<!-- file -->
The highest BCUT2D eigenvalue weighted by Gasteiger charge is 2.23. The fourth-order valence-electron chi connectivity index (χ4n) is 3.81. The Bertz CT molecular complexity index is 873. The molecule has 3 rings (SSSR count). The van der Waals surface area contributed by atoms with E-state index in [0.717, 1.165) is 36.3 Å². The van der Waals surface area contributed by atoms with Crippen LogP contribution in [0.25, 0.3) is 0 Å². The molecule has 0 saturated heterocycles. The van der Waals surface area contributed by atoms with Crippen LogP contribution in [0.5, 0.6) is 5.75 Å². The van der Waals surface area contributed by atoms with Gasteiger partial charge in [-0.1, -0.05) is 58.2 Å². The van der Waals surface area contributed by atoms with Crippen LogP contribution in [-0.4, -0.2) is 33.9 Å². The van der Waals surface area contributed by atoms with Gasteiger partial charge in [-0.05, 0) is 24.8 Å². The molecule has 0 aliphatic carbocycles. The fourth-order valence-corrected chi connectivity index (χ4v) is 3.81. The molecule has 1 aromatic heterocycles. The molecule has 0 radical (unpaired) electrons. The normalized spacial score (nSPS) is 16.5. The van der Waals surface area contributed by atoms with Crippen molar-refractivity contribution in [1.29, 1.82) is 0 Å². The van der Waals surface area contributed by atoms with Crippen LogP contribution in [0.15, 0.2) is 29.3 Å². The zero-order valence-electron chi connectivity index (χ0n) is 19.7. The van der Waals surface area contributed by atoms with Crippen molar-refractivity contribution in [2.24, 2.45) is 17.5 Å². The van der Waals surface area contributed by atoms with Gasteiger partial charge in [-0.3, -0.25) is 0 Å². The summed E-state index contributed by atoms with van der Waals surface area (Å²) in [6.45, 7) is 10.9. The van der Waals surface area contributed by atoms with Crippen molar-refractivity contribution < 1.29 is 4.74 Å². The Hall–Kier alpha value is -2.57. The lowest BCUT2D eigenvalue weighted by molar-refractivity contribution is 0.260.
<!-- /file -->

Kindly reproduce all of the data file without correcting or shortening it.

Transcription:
The highest BCUT2D eigenvalue weighted by Gasteiger charge is 2.23. The fourth-order valence-electron chi connectivity index (χ4n) is 3.81. The Bertz CT molecular complexity index is 873. The molecule has 3 rings (SSSR count). The van der Waals surface area contributed by atoms with E-state index in [0.717, 1.165) is 36.3 Å². The van der Waals surface area contributed by atoms with Crippen LogP contribution in [0.25, 0.3) is 0 Å². The molecule has 0 saturated heterocycles. The van der Waals surface area contributed by atoms with Crippen LogP contribution in [0.5, 0.6) is 5.75 Å². The van der Waals surface area contributed by atoms with Gasteiger partial charge in [-0.1, -0.05) is 58.2 Å². The van der Waals surface area contributed by atoms with Crippen LogP contribution in [-0.4, -0.2) is 33.9 Å². The van der Waals surface area contributed by atoms with Gasteiger partial charge in [-0.05, 0) is 24.8 Å². The molecule has 0 aliphatic carbocycles. The fourth-order valence-corrected chi connectivity index (χ4v) is 3.81. The molecule has 1 aromatic heterocycles. The molecule has 0 radical (unpaired) electrons. The normalized spacial score (nSPS) is 16.5. The van der Waals surface area contributed by atoms with Crippen molar-refractivity contribution in [1.29, 1.82) is 0 Å². The van der Waals surface area contributed by atoms with Crippen LogP contribution in [0.15, 0.2) is 29.3 Å². The zero-order valence-electron chi connectivity index (χ0n) is 19.7. The van der Waals surface area contributed by atoms with Crippen molar-refractivity contribution in [2.24, 2.45) is 17.5 Å². The van der Waals surface area contributed by atoms with Gasteiger partial charge in [-0.3, -0.25) is 0 Å². The summed E-state index contributed by atoms with van der Waals surface area (Å²) in [6.45, 7) is 10.9. The van der Waals surface area contributed by atoms with Crippen molar-refractivity contribution < 1.29 is 4.74 Å². The Hall–Kier alpha value is -2.57. The lowest BCUT2D eigenvalue weighted by molar-refractivity contribution is 0.260.